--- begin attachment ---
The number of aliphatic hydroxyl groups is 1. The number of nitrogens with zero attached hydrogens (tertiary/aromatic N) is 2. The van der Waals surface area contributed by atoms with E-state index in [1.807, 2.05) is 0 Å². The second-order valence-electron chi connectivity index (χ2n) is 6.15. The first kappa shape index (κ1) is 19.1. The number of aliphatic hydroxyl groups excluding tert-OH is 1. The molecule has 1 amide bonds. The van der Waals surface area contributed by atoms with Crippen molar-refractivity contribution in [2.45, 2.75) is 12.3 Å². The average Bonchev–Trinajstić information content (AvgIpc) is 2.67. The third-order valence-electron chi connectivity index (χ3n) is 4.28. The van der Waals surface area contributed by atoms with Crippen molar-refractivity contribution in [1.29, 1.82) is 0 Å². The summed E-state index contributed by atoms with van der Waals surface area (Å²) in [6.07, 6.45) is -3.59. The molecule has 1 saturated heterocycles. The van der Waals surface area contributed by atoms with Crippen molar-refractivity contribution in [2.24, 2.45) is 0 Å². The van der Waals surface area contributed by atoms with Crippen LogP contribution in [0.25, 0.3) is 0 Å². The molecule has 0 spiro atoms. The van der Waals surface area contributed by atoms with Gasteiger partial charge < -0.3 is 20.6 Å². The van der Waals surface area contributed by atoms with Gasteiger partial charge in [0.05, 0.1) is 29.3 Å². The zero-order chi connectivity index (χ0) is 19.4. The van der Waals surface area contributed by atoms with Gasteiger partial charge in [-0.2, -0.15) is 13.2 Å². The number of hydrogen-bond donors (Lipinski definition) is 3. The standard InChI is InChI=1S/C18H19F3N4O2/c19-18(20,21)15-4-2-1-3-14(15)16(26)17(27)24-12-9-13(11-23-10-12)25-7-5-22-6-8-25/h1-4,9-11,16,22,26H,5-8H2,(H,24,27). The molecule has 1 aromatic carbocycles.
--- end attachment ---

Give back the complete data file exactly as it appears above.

The number of aliphatic hydroxyl groups is 1. The number of nitrogens with zero attached hydrogens (tertiary/aromatic N) is 2. The van der Waals surface area contributed by atoms with E-state index in [1.807, 2.05) is 0 Å². The second-order valence-electron chi connectivity index (χ2n) is 6.15. The first kappa shape index (κ1) is 19.1. The number of aliphatic hydroxyl groups excluding tert-OH is 1. The molecule has 1 amide bonds. The van der Waals surface area contributed by atoms with Crippen molar-refractivity contribution in [2.45, 2.75) is 12.3 Å². The average Bonchev–Trinajstić information content (AvgIpc) is 2.67. The third-order valence-electron chi connectivity index (χ3n) is 4.28. The van der Waals surface area contributed by atoms with Crippen molar-refractivity contribution in [1.29, 1.82) is 0 Å². The summed E-state index contributed by atoms with van der Waals surface area (Å²) in [6.07, 6.45) is -3.59. The molecule has 1 saturated heterocycles. The van der Waals surface area contributed by atoms with Crippen molar-refractivity contribution in [2.24, 2.45) is 0 Å². The van der Waals surface area contributed by atoms with Crippen LogP contribution in [0.25, 0.3) is 0 Å². The molecule has 0 spiro atoms. The van der Waals surface area contributed by atoms with Gasteiger partial charge < -0.3 is 20.6 Å². The van der Waals surface area contributed by atoms with Gasteiger partial charge in [0.05, 0.1) is 29.3 Å². The zero-order chi connectivity index (χ0) is 19.4. The van der Waals surface area contributed by atoms with Gasteiger partial charge in [-0.2, -0.15) is 13.2 Å². The number of hydrogen-bond donors (Lipinski definition) is 3. The standard InChI is InChI=1S/C18H19F3N4O2/c19-18(20,21)15-4-2-1-3-14(15)16(26)17(27)24-12-9-13(11-23-10-12)25-7-5-22-6-8-25/h1-4,9-11,16,22,26H,5-8H2,(H,24,27). The molecule has 1 aromatic carbocycles.